The median wage for Hawaii’s more than 4,100 early childhood educators is just $9.07 an hour, an “unlivable” salary that fails to recognize their importance in young children’s lives.
That’s according to a new state-by-state report that also criticizes Hawaii for its high cost of child care, and a lack of tax policies or subsidies that would offset the cost of care.
There are nearly 109,000 children in Hawaii under 5 years old. Some 61 percent of these kids live in households where their parents are working, and a fifth live in low-income households.
The report, from the Center for the Study of Child Care Employment at the University of California-Berkeley, takes a critical look at child care – and how child care workers are treated – nationwide.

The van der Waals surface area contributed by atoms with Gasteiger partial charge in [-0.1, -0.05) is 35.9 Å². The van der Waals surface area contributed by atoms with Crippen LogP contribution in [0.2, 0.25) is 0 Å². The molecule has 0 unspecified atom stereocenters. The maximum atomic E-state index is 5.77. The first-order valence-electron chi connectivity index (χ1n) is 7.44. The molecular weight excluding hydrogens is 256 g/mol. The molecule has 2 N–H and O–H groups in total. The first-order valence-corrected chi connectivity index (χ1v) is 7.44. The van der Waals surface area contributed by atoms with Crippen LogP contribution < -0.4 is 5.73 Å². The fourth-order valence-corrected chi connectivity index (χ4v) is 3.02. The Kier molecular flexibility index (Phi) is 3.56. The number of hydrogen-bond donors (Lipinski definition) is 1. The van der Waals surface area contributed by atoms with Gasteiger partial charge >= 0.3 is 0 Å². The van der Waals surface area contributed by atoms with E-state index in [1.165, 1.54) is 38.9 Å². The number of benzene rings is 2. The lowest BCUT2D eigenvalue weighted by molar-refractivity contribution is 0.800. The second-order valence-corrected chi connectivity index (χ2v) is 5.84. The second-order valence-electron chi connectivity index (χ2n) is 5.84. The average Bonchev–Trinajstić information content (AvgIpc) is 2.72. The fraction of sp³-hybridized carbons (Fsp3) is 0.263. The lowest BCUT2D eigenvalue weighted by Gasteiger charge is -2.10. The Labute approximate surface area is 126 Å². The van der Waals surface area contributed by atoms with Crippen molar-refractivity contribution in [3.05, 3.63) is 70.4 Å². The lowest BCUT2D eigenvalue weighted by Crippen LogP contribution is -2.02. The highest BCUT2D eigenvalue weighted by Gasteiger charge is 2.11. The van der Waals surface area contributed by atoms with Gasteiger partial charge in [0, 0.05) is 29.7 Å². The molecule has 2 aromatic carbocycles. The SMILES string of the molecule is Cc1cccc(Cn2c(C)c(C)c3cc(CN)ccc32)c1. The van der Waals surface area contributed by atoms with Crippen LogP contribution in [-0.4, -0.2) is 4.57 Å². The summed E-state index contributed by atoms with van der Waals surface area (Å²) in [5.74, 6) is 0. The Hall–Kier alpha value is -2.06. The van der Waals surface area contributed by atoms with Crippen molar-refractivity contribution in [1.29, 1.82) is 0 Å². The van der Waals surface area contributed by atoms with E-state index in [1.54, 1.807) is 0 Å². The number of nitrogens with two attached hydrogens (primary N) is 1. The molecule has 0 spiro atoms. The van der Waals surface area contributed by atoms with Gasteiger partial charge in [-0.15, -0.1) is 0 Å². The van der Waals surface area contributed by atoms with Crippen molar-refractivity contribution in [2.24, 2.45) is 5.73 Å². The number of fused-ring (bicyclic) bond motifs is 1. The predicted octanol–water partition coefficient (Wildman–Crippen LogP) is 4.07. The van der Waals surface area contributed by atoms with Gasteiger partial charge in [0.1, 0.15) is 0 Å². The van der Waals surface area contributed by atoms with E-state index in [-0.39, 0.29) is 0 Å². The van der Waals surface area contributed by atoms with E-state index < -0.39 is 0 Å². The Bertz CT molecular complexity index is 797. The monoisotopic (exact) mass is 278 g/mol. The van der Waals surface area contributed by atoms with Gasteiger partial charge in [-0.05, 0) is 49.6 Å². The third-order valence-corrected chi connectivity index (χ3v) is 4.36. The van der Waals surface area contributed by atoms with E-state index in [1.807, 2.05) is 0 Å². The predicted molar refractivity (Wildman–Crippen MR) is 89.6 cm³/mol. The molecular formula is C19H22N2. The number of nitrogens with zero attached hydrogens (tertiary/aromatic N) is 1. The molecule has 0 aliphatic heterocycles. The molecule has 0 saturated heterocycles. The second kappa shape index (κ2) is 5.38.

Marcy Whitebook, director of the center and one of the study’s authors, said that early educators’ “skills, knowledge, and well-being are inseparable from the quality of children’s early learning experiences.”
She continued, “But states are failing to provide the combination of appropriate compensation, professional work environments, and training teachers need to help children succeed.”
Despite Hawaii’s high cost of living, the median wage for early childhood educators was among the lowest in the nation. And it’s actually gone down about 7 percent in the last five years.
By comparison, preschool teachers make nearly double what child care workers earn. Kindergarten teachers, meanwhile, make a median wage of about $21 an hour.
The study compares these wages to what veterinarians earn on average. Median wage for pet doctors in the islands: $90 an hour.
The report did praise Hawaii for requiring pre-kindergarten teachers to have a bachelor’s degree, and notes the state does have a refundable child care tax credit.
But, the study notes, the state could do more to help parents offset the costs of care, and should work to improve the salaries and working conditions of early childhood educators.